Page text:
The survey found participants age 18 to 29 years, college-educated, or from the highest household income bracket were more likely to watch, record and post video content on their phones.


VideoActivityonPhones_Pew_Oct2013






via Marketing Land

Comments

Popular posts from this blog

How to Get SMS Alerts for Gmail via Twitter

How do you get SMS notifications on your mobile phone for important emails in your Gmail? Google doesn’t support text notifications for their email service but Twitter does. If we can figure out a way to connect our Twitter and Gmail accounts, the Gmail notifications can arrive as text on our mobile via Twitter. Let me explain:Twitter allows you to follow any @user via a simple SMS. They provide short codes for all countries (see list) and if you text FOLLOW to this shortcode following by the  username, any tweets from that user will arrive in your phone as text notifications. For instance, if you are in the US, you can tweet FOLLOW labnol to 40404 to get my tweets as text messages. Similarly, users in India can text FOLLOW labnol to 9248948837 to get the tweets via SMS.The short code service of Twitter can act as a Gmail SMS notifier. You create a new Twitter account, set the privacy to private and this account will send a tweet when you get a new email in Gmail. Follow this account …

Another SEO tool drops the word “SEO”

This guest post is by Majestic’s Marketing Director, Dixon Jones, who explains the reasons for their recent name change.
Majestic, the link intelligence database that many SEOs have come to use on a daily basis, has dropped the “SEO” from it’s brand and from its domain name, to become majestic.com. Since most people won’t have used Google’s site migration tool before, here’s what it looks like once you press the “go” button:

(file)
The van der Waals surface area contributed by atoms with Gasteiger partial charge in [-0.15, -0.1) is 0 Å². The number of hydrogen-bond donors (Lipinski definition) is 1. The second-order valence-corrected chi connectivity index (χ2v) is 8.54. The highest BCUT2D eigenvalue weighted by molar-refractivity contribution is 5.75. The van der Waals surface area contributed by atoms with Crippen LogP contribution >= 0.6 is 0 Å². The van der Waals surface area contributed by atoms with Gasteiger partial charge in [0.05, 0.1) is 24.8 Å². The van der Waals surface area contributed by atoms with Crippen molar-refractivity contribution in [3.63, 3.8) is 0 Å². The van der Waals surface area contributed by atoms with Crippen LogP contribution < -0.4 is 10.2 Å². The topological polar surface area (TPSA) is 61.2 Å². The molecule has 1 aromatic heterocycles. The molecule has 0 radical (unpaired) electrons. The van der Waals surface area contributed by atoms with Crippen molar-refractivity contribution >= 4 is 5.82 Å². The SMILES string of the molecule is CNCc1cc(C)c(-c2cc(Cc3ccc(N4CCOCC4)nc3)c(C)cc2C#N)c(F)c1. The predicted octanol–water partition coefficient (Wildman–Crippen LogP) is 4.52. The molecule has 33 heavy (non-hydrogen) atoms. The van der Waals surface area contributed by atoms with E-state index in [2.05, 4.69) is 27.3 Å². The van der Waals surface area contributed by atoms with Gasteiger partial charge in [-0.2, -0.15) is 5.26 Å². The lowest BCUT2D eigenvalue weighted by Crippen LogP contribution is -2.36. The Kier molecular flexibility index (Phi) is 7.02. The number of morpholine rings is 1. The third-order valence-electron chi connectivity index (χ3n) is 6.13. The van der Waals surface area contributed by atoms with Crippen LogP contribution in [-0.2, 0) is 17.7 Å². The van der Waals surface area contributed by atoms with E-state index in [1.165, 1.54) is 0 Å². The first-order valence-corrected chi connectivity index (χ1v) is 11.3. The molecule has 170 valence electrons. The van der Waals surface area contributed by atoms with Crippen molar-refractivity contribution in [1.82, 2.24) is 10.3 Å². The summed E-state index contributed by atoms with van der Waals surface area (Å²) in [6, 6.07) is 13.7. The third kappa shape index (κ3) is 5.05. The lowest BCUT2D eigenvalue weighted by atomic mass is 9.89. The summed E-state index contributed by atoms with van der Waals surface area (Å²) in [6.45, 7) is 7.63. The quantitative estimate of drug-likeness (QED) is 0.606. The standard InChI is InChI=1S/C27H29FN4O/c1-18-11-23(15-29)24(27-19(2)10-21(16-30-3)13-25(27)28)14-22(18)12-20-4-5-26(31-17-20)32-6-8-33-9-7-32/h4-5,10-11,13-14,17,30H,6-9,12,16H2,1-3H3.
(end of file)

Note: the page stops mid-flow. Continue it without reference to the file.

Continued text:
In actual fact – there’s a minor bug in the tool. The address change is to the https version of majestic.com (which GWT makes us register as a separate site) but that message incorrectly omits that. Fortunately, elsewhere in GWT its clear the omission is on Google’s side, not a typo from the SEO. It is most likely that the migration tool was developed before the need for Google to have separate verification codes for http and https versions of the site.
The hidden costs of a name change
There were a few “nay sayers” on Twitter upset that Majestic might be deserting it…

6 types of negative SEO to watch out for

The threat of negative SEO is remote but daunting. How easy is it to for a competitor to ruin your rankings, and how do you protect your site? But before we start, let’s make sure we’re clear on what negative SEO is, and what it definitely isn’t.Negative SEO is a set of activities aimed at lowering a competitor’s rankings in search results. These activities are more often off-page (e.g., building unnatural links to the site or scraping and reposting its content); but in some cases, they may also involve hacking the site and modifying its content.Negative SEO isn’t the most likely explanation for a sudden ranking drop. Before you decide someone may be deliberately hurting your rankings, factor out the more common reasons for ranking drops. You’ll find a comprehensive list here.Negative off-page SEOThis kind of negative SEO targets the site without internally interfering with it. Here are the most common shapes negative off-page SEO can take.Link farmsOne or two spammy links likely won’…